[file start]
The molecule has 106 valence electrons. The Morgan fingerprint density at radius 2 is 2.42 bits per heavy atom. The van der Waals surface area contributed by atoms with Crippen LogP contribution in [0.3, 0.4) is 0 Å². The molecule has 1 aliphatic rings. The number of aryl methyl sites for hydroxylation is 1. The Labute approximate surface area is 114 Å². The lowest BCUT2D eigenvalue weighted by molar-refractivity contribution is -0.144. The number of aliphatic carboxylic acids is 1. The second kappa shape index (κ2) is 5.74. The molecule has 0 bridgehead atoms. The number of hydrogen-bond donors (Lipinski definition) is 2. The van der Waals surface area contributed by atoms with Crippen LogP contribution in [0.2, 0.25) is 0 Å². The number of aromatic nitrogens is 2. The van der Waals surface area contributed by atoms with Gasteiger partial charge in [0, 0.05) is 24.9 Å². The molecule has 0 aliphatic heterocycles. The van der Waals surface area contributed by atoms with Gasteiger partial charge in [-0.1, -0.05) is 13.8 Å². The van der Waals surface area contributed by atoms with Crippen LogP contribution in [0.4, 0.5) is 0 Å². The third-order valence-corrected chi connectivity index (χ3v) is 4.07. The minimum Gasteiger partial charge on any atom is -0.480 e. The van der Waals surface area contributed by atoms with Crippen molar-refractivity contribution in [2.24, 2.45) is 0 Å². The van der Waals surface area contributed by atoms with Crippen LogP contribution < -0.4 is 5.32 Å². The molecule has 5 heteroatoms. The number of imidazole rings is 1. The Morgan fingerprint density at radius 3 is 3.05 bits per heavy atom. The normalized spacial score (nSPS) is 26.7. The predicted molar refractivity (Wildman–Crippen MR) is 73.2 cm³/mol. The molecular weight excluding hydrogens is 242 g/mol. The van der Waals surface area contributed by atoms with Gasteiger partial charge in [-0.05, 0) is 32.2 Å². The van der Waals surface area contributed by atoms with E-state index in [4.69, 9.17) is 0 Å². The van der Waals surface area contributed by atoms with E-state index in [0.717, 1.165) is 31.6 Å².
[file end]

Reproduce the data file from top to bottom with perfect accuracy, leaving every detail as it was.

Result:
The molecule has 106 valence electrons. The Morgan fingerprint density at radius 2 is 2.42 bits per heavy atom. The van der Waals surface area contributed by atoms with Crippen LogP contribution in [0.3, 0.4) is 0 Å². The molecule has 1 aliphatic rings. The number of aryl methyl sites for hydroxylation is 1. The Labute approximate surface area is 114 Å². The lowest BCUT2D eigenvalue weighted by molar-refractivity contribution is -0.144. The number of aliphatic carboxylic acids is 1. The second kappa shape index (κ2) is 5.74. The molecule has 0 bridgehead atoms. The number of hydrogen-bond donors (Lipinski definition) is 2. The van der Waals surface area contributed by atoms with Crippen LogP contribution in [0.2, 0.25) is 0 Å². The number of aromatic nitrogens is 2. The van der Waals surface area contributed by atoms with Gasteiger partial charge in [0, 0.05) is 24.9 Å². The molecule has 0 aliphatic heterocycles. The van der Waals surface area contributed by atoms with Gasteiger partial charge in [-0.1, -0.05) is 13.8 Å². The van der Waals surface area contributed by atoms with Crippen LogP contribution in [0.4, 0.5) is 0 Å². The third-order valence-corrected chi connectivity index (χ3v) is 4.07. The minimum Gasteiger partial charge on any atom is -0.480 e. The van der Waals surface area contributed by atoms with Crippen molar-refractivity contribution in [2.24, 2.45) is 0 Å². The van der Waals surface area contributed by atoms with Crippen LogP contribution < -0.4 is 5.32 Å². The molecule has 5 heteroatoms. The number of imidazole rings is 1. The Morgan fingerprint density at radius 3 is 3.05 bits per heavy atom. The normalized spacial score (nSPS) is 26.7. The predicted molar refractivity (Wildman–Crippen MR) is 73.2 cm³/mol. The molecular weight excluding hydrogens is 242 g/mol. The van der Waals surface area contributed by atoms with Gasteiger partial charge in [-0.05, 0) is 32.2 Å². The van der Waals surface area contributed by atoms with E-state index in [4.69, 9.17) is 0 Å². The van der Waals surface area contributed by atoms with E-state index in [0.717, 1.165) is 31.6 Å².